March 13, 2013
The Basics: Long-Term Care Options for Elders and Their Families
According to a report issued by AP, there are about 10 million seniors currently relying on others for daily care, such as help preparing meals, getting dressed, and administering medication. As most of the country’s 78 million baby-boomers begin to enter old age, that number will drastically increase, and nearly 7 in 10 people will need long-term care in some form, according to the Georgetown University Public Policy Institute.
There are various options that seniors can explore as their need for assistance increases. Nursing homes are the most intensive form of long-term care, and also the most expensive: the average cost of a semi-private room last year was $81,000, according to a MetLife Insurance survey. A private room can cost upwards of $90,500.
Another option is a home-care service that can offer help with meals and household chores. However, like nursing homes, home-care service is not covered by Medicare or private insurance. Insurance policies for long-term care do exist, but only 5% of U.S. adults have them. This small number is partly because most people do not anticipate having to pay for long-term care, and often the need arises unexpectedly, such as when a senior suffers an accident or heart attack. Further, policies can run between $1,000 and $8,000 per year depending on the seniors’ age and health, among other factors. For this reason, those who can actually afford long-term care insurance often have a substantial enough income that they don’t even really need it.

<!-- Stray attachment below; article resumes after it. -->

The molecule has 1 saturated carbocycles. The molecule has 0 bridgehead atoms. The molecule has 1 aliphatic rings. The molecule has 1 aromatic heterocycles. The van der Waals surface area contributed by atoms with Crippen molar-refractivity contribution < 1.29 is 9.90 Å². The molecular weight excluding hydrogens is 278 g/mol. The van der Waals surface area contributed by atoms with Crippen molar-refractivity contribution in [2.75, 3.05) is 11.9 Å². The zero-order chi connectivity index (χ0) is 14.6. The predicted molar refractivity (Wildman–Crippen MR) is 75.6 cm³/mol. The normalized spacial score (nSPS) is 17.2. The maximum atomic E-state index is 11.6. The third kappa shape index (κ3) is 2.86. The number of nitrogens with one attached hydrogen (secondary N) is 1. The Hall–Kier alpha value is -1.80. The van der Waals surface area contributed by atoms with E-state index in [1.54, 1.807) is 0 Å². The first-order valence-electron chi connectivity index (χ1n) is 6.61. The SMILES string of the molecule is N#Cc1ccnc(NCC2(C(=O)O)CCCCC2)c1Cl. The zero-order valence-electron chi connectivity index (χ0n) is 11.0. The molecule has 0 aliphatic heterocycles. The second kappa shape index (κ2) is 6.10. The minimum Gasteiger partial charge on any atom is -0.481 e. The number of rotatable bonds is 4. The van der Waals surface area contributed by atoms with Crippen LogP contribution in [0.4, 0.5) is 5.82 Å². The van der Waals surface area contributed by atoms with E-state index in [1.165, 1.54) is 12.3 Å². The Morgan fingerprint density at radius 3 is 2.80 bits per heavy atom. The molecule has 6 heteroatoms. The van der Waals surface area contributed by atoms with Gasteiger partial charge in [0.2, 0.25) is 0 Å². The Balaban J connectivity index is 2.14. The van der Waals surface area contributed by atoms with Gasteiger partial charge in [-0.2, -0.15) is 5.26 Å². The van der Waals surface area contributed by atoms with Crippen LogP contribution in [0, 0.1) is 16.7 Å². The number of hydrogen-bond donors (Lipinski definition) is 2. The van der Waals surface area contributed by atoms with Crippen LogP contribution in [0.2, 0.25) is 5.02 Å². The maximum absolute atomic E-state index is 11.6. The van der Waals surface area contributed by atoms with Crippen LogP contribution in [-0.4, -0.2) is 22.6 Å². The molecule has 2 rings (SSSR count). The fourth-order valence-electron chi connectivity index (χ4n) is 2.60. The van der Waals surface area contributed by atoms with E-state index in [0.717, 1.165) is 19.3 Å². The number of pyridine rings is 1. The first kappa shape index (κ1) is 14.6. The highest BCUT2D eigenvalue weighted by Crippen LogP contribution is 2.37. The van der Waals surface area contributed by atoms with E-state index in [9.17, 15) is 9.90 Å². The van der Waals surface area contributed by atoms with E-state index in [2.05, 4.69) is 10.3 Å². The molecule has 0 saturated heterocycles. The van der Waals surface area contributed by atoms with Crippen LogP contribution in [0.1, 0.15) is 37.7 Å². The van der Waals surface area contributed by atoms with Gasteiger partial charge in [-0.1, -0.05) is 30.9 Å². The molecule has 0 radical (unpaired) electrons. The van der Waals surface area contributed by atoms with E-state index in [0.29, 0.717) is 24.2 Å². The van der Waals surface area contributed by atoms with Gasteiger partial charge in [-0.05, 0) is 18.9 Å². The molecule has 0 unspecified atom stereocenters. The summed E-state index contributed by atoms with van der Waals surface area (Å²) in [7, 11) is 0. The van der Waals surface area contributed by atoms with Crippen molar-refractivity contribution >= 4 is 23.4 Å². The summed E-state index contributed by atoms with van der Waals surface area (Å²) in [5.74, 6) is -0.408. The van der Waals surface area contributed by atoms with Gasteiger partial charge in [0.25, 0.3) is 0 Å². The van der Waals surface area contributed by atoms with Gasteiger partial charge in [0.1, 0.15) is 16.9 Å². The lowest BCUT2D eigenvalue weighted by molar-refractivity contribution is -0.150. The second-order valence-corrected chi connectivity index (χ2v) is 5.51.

Because long-term care will be an increasingly relevant issue in the near future, it is wise to begin planning financially and to explore senior care services. a few to consider:
Adult Day Care. Adult day care usually operates from Monday through Friday during business hours. It provides care, activities, and meals for seniors. This option can provide your primary caregiver (such as a spouse or child) time off from assisting you so that they can go to work or run errands. Adult day care costs, on average, $70 per day or about $18,000 per year, and more than 5,000 centers run programs throughout the United States. They can be found through groups like National Adult Day SErvices Association. For more information, visit: http://www.nadsa.org/consumers/sit-visit-checklist.
Medical Alert Systems. Services like Philips Lifeline and Life Alert provide a necklace or wristband with an emergency button. When the button is pressed, a dispatcher switch access to the senior’s medical history is called, and depending on the situation, a neighbor, family member, or medical center will be called. This service is perhaps one of the cheapest options, and plan generally cost between $30 and $50 per month. For more information, visit: http://www.lifelinesys.com/content/home .
Home Visiting Services: Many seniors wish to stay in their homes, where they feel most comfortable and secure. Visiting services can provide assistance with a variety of tasks, including preparing meals, physical therapy, and household chores. Homecare services runs about $20,800 per year at a rate of 20 hours per week. The government offers a website for finding local eldercare services. For more information, visit: http://www.eldercare.gov/Eldercare.NET/Public/Index.aspx.
See Other Blog Posts:
Seven Way to Assist Financing Short Term Senior Care
How to Choose a Nursing Home